Thursday, April 22, 2010

How to select books for your reader continues...

Happy Earth Day!

Today we continue looking at a book and deciding what to teach with it and whether or not it is a good fit for our reader.

I forgot to say yesterday, that when I pick books, I am going with some goals in mind. It might be a particular child in my class, or children. In that case, I need to know their reading levels, what I want to work with them on, and their interests and resistances. Knowing what you need to do will help you focus and find those books which provide the opportunities to talk. If I need to work on fluency, I will look for a book with lots of dialogue, for example. If I need to work on vocabulary, I will look for a book that is a bit challenging in that area, but will provide support to figure out the words (picture books are great for that). If I don't have a child/children in mind, I am usually picking books for my classroom library -- in which case I don't have to worry about level as much, because there is a range in my class. I do, however, look for GOOD WRITING and things that will entice them. Finally, sometimes I am just buying to satisfy my buying urge. Some women it's shoes -- if you looked in my closet, you would realize that isn't my splurge - I could actually use an updated pair or two, or three... Anyway, if it is splurge buying, I look for new and fun books to add to the collection...

So know who it is you are buying for.

Mr. Putter was selected for a struggling reader in second grade. She mainly has fluency problems, but that stems from some trouble sounding out new words...and that also inhibits her comprehension of the story.

I like Mr. Putter because it has chapters -- Five short ones in this book -- so you can tell your reader they are doing great to be reading CHAPTER BOOKS. That is a huge hang up for some kids. They see other kids reading harder books, so they will pick books that are too hard for themselves. Remember the most important match is the JUST RIGHT BOOK. (Check out earlier blogs for that explanation).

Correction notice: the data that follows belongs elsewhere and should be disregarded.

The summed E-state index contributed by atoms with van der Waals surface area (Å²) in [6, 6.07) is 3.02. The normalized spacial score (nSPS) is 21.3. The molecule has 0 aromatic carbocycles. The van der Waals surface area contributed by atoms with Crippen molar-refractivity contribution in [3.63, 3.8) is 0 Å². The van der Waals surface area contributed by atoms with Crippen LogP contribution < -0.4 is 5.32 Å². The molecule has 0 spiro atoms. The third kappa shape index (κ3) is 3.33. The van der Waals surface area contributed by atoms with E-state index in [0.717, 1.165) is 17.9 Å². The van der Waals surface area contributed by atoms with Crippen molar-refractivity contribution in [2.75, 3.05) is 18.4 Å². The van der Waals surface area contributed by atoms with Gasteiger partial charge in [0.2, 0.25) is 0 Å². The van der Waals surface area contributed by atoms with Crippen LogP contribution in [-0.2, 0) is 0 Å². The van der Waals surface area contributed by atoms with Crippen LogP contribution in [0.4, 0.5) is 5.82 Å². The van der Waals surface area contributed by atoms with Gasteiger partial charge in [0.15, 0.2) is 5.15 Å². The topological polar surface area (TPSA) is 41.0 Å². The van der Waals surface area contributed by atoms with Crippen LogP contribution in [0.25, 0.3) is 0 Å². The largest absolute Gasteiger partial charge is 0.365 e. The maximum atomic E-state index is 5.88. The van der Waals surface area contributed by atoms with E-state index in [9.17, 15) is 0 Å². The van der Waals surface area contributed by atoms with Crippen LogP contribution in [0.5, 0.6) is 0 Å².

As I stand in the aisle at Barnes and Noble, I read the first page: It was April. Mr. Putter and Tabby were full of April energy. -- Nice short sentences, months...words they will recognize, but already an opportunity to ask them what "April energy" is...see? there is depth to these "easy" books -- don't miss it!

I glance through the remaining pages, evaluating the illustrations - enough support? what details can they see in the pictures? how do they tell the story? what do they focus on? if a child just looked through the pictures, what story would they get?

Then I look at the writing - what size is the font? Where are the words placed on the page? At the top always? Bottom? Side? I like Mr. Putter because it varies around the pictures. How many sentences are together at once? How long are the sentences? Are they phrases? Is there dialogue? Match your reader...

Another thing I look at is the punctuation and sentence variety. For young readers, I want more predictability -- words that occur more than once. As they grow, I want it to change -- I want different words, maybe even multiple meaning words.

And finally, I read it. Do I laugh? What makes me laugh? Why? Do I have a connection to my life? How? Do I question? What? Do I wonder? Why do I wonder about that part?

If I have those thoughts, so will they -- or, those are the things we need to teach them to wonder, connect, and question.

So - go to your child's room and pick up a recent it through the paces and see what comes into your head. You will be surprised at what great ideas you will have about reading this with your child!

1 comment:

  1. Thanks for the book requests.

    Caleb's report about his day: "Today was a great day! I discovered that I like to read!" I think he was more surprised than I was.